His former crew chief Mike Leitner is running KTM’s MotoGP project, and will have a major role when they return to racing. Leitner has recruited other former members of Pedrosa’s crew to KTM, valuing their experience in helping to develop the bike.
That may end up posing an insurmountable obstacle to a move by Pedrosa to KTM. Leitner resigned as Pedrosa’s crew chief after the Spaniard asked for two of his mechanics to be replaced.
Those same mechanics are now working with KTM on their MotoGP project. Were Pedrosa to switch to KTM, it would make for a most uncomfortable situation.
The other alternative for KTM could well be Bradley Smith. The Englishman was very impressive during 2015, having made a major progression to finish sixth in the championship, ending as the first satellite rider and ahead of riders on factory bikes such as Ducati’s Andrea Dovizioso, both Suzukis and both Aprilias.
The Tech 3 rider has made it clear that his objective for 2017 is to be on a factory bike. “I know this is my last realistic chance of getting to ride for a factory team,” Smith told me at the Yamaha launch in January.
Smith will be 25 this year, and knows he must have another strong season to prove that he has earned a shot at a factory ride.
Realistically, KTM is his best shot at a factory contract, and his ability to explain with exceptional clarity exactly what is happening with a MotoGP machine is perhaps his greatest asset.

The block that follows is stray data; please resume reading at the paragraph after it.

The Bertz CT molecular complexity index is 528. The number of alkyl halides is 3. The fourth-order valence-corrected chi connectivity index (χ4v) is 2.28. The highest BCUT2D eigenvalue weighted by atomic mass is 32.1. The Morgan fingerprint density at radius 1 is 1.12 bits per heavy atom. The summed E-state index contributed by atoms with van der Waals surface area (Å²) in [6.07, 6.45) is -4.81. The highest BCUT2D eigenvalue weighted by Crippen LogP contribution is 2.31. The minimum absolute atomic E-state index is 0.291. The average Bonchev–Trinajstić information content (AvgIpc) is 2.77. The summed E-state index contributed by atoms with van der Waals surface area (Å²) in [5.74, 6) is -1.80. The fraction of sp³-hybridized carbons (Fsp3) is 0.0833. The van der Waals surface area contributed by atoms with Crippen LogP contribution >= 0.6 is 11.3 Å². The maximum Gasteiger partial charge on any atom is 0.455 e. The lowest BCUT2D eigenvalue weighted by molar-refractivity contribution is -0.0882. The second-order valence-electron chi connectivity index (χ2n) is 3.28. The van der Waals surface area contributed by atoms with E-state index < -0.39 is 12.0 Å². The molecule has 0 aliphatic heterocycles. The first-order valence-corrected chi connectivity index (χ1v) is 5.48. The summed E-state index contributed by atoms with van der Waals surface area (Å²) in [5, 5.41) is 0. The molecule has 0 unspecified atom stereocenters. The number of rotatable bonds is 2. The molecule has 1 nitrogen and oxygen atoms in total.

If KTM need a fast, relatively young rider with great development skills to help move the RC16 forward, Smith could well be their best bet.
The final factory in MotoGP faces a much tougher task. The brand new prototype RS-GP which Gresini Aprilia debuted at Qatar a couple of weeks ago is still very much a work in progress, and was still a long way off the pace of the other bikes.
Aprilia already has one rider signed for 2017 and beyond in Sam Lowes, and will need to attract a second rider. Unless their performance improves drastically, that will be an uphill task.
The best outcome they can hope for if they can’t make a massive jump is to re-sign one of their existing riders, and that is most likely to be Stefan Bradl. The German is clearly talented, as he showed when he was on the LCR Honda, and at 26, still has several years ahead of him.
Alvaro Bautista has also proven his mettle in the past, but at the age of 31, is starting to get past his prime. In planning for the future, Bradl is the better prospect.
Maverick Viñales/Alex Rins
Bradley Smith/Andrea Dovizioso
In the final part of our Silly Season primer, we will tie up the last few loose ends, and venture into the unknown waters of satellite teams.
Photo: © 2015 Tony Goldsmith / www.tonygoldsmith.net – All Rights Reserved
This article was originally published on MotoMatters, and is republished here on Asphalt & Rubber with permission by the author.